Historical context of Paraguay and the myth of mestizaje
In light of the habitual processes of normalisation and cultural erasure endured by indigenous communities, the emergence of indigenous art practices on the contemporary art scene acquires greater complexity. To deconstruct the intricacies of how and to what avail indigenous culture is being exhibited and disseminated, understanding Paraguay’s historic dealing with indigeneity is instrumental. In particular, the role of mestizaje is a central point of debate that contains an inherent contradiction: on one hand it contains the possibility to reconfigure hegemonic hierarchies, and on the other it is one of the defining principles of populist nationalism.
Mestizaje refers to the diffusion across Latin America of European cultural tropes imported during colonisation and the resulting cross-pollination and hybridisation of cultures with the autochthonous or indigenous. In Paraguay mestizaje provided the basis for the formation of a national identity that emerged out of a synthesis of the Spanish and Guaraní (the majoritarian indigenous ethnicity of Paraguay). Mestizaje presupposes that the mixing of distinctive traits from each culture is harmonious and egalitarian. Notable scholars, including the anthropologist Branislava Sušnik and the historian Barbara Potthast, have examined how mestizaje in Paraguay is a constructed myth, how repeatedly policies promoting the mixing of indigenous and Spanish blood did not affect dominant social structures, and how it became instrumental for the subjugation of indigenous groups and particularly women.14 The rhetoric of mestizaje was also central to nationalist regimes, most notably that of the Colorado Party led by General Alfredo Stroessner, who was leader of the longest running military dictatorship in Latin America from 1954 to 1989.15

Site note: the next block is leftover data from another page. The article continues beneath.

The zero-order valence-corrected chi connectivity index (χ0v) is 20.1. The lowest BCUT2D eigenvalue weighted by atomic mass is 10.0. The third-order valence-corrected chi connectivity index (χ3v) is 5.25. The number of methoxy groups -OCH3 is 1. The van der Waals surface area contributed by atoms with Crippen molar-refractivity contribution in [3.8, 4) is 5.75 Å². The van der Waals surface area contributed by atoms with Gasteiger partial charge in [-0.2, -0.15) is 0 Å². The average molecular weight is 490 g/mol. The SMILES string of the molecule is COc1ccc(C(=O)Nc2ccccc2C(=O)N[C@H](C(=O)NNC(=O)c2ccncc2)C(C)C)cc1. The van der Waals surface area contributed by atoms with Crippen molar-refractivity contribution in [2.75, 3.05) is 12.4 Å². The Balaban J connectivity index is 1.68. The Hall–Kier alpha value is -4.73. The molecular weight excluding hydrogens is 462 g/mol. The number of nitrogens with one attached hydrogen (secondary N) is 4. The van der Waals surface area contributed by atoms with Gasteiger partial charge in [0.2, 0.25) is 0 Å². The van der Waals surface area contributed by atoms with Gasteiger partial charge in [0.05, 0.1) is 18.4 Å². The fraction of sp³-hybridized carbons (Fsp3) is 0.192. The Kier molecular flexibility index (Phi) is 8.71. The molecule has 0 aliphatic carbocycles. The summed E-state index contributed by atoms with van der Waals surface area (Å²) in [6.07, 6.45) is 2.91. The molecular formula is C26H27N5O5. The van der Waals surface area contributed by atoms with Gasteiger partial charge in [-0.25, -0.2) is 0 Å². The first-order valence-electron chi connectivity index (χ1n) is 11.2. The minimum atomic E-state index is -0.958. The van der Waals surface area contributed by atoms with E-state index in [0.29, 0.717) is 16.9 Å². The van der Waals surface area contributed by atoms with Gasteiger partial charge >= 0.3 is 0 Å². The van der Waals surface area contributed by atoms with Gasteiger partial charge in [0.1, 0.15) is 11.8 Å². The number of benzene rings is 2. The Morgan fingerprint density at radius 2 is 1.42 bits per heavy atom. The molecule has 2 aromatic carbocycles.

In contemporary theory, among the foremost contributors to the critique of mestizaje is the Bolivian activist, sociologist and theorist Silvia Rivera Cusicanqui. Cusicanqui underscores how the rhetoric of mestizaje embodies the lingering effects of colonialism or coloniality. Mestizaje promotes a harmonious, non-conflictual and hybrid interweaving of European and indigenous cultures, which together give rise to a more complex and original national subjectivity.16 However, also according to the Paraguayan thinker Ticio Escobar, mestizaje panders to the hegemonic traits of Western culture, which is dominant and oppressive of the indigenous by nature.17 Cusicanqui focuses on the importance of discourse and language in identity formation and, observes the complicity of mestizaje in consolidating hierarchical divisions and subaltern citizenship – such as that of multiple indigenous groups not only in Paraguay and Bolivia, but across the world.18 She argues that the contemporary practices of indigenous culture are repeatedly cast as ‘primitive’ in binary opposition to the contemporary or the modern. Cusicanqui thus calls for a recognition of alternative formations and circuits that complement or counterbalance the capitalist systems of commerce most widely associated with progress. To this end, and to resist the harmonious notion of a postcolonial hybrid mestizaje presented by authors such as Nestor Garcia Canclini, she has used the Aymara term ch’ixi. She explains: